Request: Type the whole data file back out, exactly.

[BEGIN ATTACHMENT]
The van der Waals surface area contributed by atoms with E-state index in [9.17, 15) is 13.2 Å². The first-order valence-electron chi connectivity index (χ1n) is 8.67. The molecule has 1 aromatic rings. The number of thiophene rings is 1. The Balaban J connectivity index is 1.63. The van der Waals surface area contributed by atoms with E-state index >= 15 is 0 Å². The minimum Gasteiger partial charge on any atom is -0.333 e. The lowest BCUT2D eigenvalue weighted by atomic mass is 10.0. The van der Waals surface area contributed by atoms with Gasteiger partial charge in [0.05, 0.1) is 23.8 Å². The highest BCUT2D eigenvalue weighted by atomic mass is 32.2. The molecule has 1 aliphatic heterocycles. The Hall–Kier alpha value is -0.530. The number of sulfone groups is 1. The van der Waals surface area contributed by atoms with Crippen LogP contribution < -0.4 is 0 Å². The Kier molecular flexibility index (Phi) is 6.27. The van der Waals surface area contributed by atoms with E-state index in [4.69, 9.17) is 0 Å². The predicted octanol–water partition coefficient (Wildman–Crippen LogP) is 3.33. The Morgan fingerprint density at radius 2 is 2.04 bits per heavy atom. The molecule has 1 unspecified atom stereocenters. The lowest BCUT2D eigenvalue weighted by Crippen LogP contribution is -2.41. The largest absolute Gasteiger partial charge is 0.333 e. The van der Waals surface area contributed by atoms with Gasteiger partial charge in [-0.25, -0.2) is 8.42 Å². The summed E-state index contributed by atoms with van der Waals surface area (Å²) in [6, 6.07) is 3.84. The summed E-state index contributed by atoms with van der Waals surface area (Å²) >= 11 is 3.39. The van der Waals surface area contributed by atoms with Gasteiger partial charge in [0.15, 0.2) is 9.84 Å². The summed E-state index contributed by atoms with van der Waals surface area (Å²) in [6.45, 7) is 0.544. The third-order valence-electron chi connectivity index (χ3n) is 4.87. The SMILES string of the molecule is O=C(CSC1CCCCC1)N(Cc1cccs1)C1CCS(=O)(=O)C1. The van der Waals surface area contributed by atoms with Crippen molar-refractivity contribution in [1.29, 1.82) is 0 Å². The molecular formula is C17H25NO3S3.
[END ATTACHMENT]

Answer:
The van der Waals surface area contributed by atoms with E-state index in [9.17, 15) is 13.2 Å². The first-order valence-electron chi connectivity index (χ1n) is 8.67. The molecule has 1 aromatic rings. The number of thiophene rings is 1. The Balaban J connectivity index is 1.63. The van der Waals surface area contributed by atoms with E-state index >= 15 is 0 Å². The minimum Gasteiger partial charge on any atom is -0.333 e. The lowest BCUT2D eigenvalue weighted by atomic mass is 10.0. The van der Waals surface area contributed by atoms with Gasteiger partial charge in [0.05, 0.1) is 23.8 Å². The highest BCUT2D eigenvalue weighted by atomic mass is 32.2. The molecule has 1 aliphatic heterocycles. The Hall–Kier alpha value is -0.530. The number of sulfone groups is 1. The van der Waals surface area contributed by atoms with Crippen LogP contribution < -0.4 is 0 Å². The Kier molecular flexibility index (Phi) is 6.27. The van der Waals surface area contributed by atoms with E-state index in [4.69, 9.17) is 0 Å². The predicted octanol–water partition coefficient (Wildman–Crippen LogP) is 3.33. The Morgan fingerprint density at radius 2 is 2.04 bits per heavy atom. The molecule has 1 unspecified atom stereocenters. The lowest BCUT2D eigenvalue weighted by Crippen LogP contribution is -2.41. The largest absolute Gasteiger partial charge is 0.333 e. The van der Waals surface area contributed by atoms with Gasteiger partial charge in [-0.25, -0.2) is 8.42 Å². The summed E-state index contributed by atoms with van der Waals surface area (Å²) in [6, 6.07) is 3.84. The summed E-state index contributed by atoms with van der Waals surface area (Å²) >= 11 is 3.39. The van der Waals surface area contributed by atoms with Gasteiger partial charge in [0.15, 0.2) is 9.84 Å². The summed E-state index contributed by atoms with van der Waals surface area (Å²) in [6.45, 7) is 0.544. The third-order valence-electron chi connectivity index (χ3n) is 4.87. The SMILES string of the molecule is O=C(CSC1CCCCC1)N(Cc1cccs1)C1CCS(=O)(=O)C1. The van der Waals surface area contributed by atoms with Crippen molar-refractivity contribution in [1.29, 1.82) is 0 Å². The molecular formula is C17H25NO3S3.